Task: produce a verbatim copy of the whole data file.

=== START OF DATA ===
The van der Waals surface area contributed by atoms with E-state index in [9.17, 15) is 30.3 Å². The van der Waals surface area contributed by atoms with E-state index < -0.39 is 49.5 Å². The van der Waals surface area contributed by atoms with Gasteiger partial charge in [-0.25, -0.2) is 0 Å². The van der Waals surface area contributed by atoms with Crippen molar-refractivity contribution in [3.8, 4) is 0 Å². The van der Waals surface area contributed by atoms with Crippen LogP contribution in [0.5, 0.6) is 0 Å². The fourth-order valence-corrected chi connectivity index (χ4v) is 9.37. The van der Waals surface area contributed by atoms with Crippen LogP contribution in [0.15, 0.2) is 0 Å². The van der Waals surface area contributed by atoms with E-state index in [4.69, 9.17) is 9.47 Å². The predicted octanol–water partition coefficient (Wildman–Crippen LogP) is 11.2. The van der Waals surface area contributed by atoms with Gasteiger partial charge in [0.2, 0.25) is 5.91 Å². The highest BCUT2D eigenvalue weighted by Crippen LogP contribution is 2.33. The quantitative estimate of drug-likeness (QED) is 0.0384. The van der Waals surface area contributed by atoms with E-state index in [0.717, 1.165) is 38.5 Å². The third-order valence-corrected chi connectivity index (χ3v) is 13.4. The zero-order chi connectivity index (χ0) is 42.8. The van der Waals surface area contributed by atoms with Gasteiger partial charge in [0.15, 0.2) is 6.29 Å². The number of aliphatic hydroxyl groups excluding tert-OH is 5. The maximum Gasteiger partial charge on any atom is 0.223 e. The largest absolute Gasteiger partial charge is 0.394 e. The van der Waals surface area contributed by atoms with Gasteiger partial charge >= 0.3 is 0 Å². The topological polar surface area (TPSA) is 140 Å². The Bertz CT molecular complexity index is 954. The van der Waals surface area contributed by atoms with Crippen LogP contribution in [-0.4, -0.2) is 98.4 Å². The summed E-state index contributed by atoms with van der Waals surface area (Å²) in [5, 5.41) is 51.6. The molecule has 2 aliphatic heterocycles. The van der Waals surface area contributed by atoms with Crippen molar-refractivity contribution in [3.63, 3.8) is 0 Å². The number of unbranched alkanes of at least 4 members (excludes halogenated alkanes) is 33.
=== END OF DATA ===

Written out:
The van der Waals surface area contributed by atoms with E-state index in [9.17, 15) is 30.3 Å². The van der Waals surface area contributed by atoms with E-state index < -0.39 is 49.5 Å². The van der Waals surface area contributed by atoms with Gasteiger partial charge in [-0.25, -0.2) is 0 Å². The van der Waals surface area contributed by atoms with Crippen molar-refractivity contribution in [3.8, 4) is 0 Å². The van der Waals surface area contributed by atoms with Crippen LogP contribution in [0.5, 0.6) is 0 Å². The fourth-order valence-corrected chi connectivity index (χ4v) is 9.37. The van der Waals surface area contributed by atoms with Crippen LogP contribution in [0.15, 0.2) is 0 Å². The van der Waals surface area contributed by atoms with E-state index in [4.69, 9.17) is 9.47 Å². The predicted octanol–water partition coefficient (Wildman–Crippen LogP) is 11.2. The van der Waals surface area contributed by atoms with Gasteiger partial charge in [0.2, 0.25) is 5.91 Å². The highest BCUT2D eigenvalue weighted by Crippen LogP contribution is 2.33. The quantitative estimate of drug-likeness (QED) is 0.0384. The van der Waals surface area contributed by atoms with E-state index in [0.717, 1.165) is 38.5 Å². The third-order valence-corrected chi connectivity index (χ3v) is 13.4. The zero-order chi connectivity index (χ0) is 42.8. The van der Waals surface area contributed by atoms with Gasteiger partial charge in [0.15, 0.2) is 6.29 Å². The number of aliphatic hydroxyl groups excluding tert-OH is 5. The maximum Gasteiger partial charge on any atom is 0.223 e. The largest absolute Gasteiger partial charge is 0.394 e. The van der Waals surface area contributed by atoms with Gasteiger partial charge >= 0.3 is 0 Å². The topological polar surface area (TPSA) is 140 Å². The Bertz CT molecular complexity index is 954. The van der Waals surface area contributed by atoms with Crippen LogP contribution in [-0.4, -0.2) is 98.4 Å². The summed E-state index contributed by atoms with van der Waals surface area (Å²) in [5, 5.41) is 51.6. The molecule has 2 aliphatic heterocycles. The van der Waals surface area contributed by atoms with Crippen molar-refractivity contribution in [3.63, 3.8) is 0 Å². The number of unbranched alkanes of at least 4 members (excludes halogenated alkanes) is 33.